The following is a summary of “Molecular Characterization of BK Polyomavirus Replication in Allogeneic Hematopoietic Cell Transplantation Patients,” published in the April 2023 issue of Infectious Diseases by Leuzinger, et al.
BK polyomavirus (BKPyV) replication in allogeneic hematopoietic cell transplantation (HCT) is associated with failing immune control and BKPyV-associated hemorrhagic cystitis. However, molecular markers of BKPyV replication and disease must be better understood.
To identify these markers, 20 HCT patients were studied longitudinally using quantitative nucleic acid testing (QNAT), DNase-I treatment before QNAT, next-generation sequencing (NGS), and cell-mediated immunity testing.
The study found that larger QNAT amplicons led to under-quantification and false-negative results (P < .001). DNase-I reduced urine and plasma BKPyV-loads by >90% (P < .001), indicating non-encapsidated BKPyV genomes. However, DNase-resistant urine BKPyV-loads remained infectious in cell culture. BKPyV genome fragmentation of ≤250 bp impaired NGS coverage of genetic variation using 1,000-bp and 5,000-bp amplicons. Conversely, 250-bp amplicons captured viral minority variants.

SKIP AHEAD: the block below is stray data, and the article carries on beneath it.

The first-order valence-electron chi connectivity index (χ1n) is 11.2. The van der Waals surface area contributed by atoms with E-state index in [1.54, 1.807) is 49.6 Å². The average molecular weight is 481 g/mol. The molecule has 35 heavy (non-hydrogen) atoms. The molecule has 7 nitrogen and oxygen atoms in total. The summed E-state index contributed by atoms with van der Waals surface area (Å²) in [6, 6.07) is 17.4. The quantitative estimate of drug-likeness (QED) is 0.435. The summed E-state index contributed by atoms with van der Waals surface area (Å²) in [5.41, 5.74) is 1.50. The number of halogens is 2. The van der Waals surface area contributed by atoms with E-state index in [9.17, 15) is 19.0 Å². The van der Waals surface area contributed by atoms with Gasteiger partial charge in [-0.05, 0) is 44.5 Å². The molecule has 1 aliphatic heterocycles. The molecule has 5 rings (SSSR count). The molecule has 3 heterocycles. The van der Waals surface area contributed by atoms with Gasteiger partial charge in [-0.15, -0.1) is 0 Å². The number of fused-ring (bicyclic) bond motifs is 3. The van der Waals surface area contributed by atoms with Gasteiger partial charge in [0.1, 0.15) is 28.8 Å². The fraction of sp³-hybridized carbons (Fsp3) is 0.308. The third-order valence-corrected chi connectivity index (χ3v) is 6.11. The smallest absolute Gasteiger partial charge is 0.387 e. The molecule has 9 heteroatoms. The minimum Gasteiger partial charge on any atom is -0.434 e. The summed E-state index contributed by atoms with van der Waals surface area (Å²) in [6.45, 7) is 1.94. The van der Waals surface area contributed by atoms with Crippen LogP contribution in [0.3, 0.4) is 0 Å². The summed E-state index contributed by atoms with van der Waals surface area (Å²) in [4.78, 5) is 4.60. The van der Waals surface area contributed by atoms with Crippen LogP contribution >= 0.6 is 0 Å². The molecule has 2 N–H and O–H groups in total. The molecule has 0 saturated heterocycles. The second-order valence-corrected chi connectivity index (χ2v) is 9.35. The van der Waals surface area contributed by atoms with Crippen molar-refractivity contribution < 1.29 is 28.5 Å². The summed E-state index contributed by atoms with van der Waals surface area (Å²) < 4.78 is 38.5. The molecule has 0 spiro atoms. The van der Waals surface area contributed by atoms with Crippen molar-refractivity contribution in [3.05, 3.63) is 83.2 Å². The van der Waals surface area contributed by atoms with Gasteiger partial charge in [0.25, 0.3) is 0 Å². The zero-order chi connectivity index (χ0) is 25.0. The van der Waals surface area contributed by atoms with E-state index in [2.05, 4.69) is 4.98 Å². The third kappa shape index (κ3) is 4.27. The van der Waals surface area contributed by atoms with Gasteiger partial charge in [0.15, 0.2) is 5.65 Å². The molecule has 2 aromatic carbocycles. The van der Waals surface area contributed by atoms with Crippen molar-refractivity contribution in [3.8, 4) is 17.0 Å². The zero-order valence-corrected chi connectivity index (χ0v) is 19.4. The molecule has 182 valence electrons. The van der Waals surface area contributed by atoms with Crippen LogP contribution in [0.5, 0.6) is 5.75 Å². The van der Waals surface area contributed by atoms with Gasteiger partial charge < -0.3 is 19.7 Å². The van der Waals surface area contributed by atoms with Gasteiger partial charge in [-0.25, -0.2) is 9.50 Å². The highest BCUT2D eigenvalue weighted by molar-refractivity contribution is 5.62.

The study also identified genotype-specific and genotype-independent changes in capsid Vp1 or T-antigen predicted to escape from antibody neutralization or cytotoxic CD8 T-cells, respectively. Genotype-specific changes in immunodominant 9mers were associated with reduced or absent CD8 T-cell responses. The findings suggested that failure to control BKPyV replication in HCT patients may involve insufficient genotype-specific cytotoxic CD8 T-cell responses, potentially predictable by low neutralizing antibodies and genotype-independent immune escape.
The study’s results provided new insights for patient evaluation and designing immune protection strategies, such as neutralizing antibodies, adoptive T-cell therapy, or vaccines.